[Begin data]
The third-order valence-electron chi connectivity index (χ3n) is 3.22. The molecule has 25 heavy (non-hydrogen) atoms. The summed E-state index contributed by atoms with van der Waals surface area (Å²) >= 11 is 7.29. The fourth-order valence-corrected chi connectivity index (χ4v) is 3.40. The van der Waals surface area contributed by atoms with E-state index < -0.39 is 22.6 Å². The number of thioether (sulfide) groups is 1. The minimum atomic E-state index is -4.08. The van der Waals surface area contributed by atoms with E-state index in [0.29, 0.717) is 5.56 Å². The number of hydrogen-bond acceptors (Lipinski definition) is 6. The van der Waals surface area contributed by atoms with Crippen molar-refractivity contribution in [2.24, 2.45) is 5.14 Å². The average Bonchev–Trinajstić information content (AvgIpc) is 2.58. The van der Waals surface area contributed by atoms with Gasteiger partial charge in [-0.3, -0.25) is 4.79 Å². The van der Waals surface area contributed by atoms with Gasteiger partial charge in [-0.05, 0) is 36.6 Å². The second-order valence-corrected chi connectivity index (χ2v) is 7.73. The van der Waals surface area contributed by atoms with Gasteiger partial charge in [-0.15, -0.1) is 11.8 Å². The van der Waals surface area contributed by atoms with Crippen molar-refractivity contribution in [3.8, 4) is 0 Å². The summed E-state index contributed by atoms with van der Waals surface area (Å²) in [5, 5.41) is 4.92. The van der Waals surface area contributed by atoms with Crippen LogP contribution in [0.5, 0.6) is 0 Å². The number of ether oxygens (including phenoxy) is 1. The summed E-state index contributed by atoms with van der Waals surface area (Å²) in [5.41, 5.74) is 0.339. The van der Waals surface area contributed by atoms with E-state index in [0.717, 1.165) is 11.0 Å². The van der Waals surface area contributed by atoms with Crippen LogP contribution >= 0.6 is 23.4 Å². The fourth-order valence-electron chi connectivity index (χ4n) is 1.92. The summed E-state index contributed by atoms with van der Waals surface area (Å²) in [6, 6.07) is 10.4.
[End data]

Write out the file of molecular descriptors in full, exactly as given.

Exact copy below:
The third-order valence-electron chi connectivity index (χ3n) is 3.22. The molecule has 25 heavy (non-hydrogen) atoms. The summed E-state index contributed by atoms with van der Waals surface area (Å²) >= 11 is 7.29. The fourth-order valence-corrected chi connectivity index (χ4v) is 3.40. The van der Waals surface area contributed by atoms with E-state index < -0.39 is 22.6 Å². The number of thioether (sulfide) groups is 1. The minimum atomic E-state index is -4.08. The van der Waals surface area contributed by atoms with E-state index in [0.29, 0.717) is 5.56 Å². The number of hydrogen-bond acceptors (Lipinski definition) is 6. The van der Waals surface area contributed by atoms with Crippen molar-refractivity contribution in [2.24, 2.45) is 5.14 Å². The average Bonchev–Trinajstić information content (AvgIpc) is 2.58. The van der Waals surface area contributed by atoms with Gasteiger partial charge in [-0.3, -0.25) is 4.79 Å². The van der Waals surface area contributed by atoms with Gasteiger partial charge in [-0.05, 0) is 36.6 Å². The second-order valence-corrected chi connectivity index (χ2v) is 7.73. The van der Waals surface area contributed by atoms with Gasteiger partial charge in [-0.15, -0.1) is 11.8 Å². The van der Waals surface area contributed by atoms with Crippen molar-refractivity contribution in [3.8, 4) is 0 Å². The summed E-state index contributed by atoms with van der Waals surface area (Å²) in [5, 5.41) is 4.92. The van der Waals surface area contributed by atoms with Crippen LogP contribution in [0.5, 0.6) is 0 Å². The number of ether oxygens (including phenoxy) is 1. The summed E-state index contributed by atoms with van der Waals surface area (Å²) in [5.41, 5.74) is 0.339. The van der Waals surface area contributed by atoms with E-state index in [0.717, 1.165) is 11.0 Å². The van der Waals surface area contributed by atoms with Crippen LogP contribution >= 0.6 is 23.4 Å². The fourth-order valence-electron chi connectivity index (χ4n) is 1.92. The summed E-state index contributed by atoms with van der Waals surface area (Å²) in [6, 6.07) is 10.4.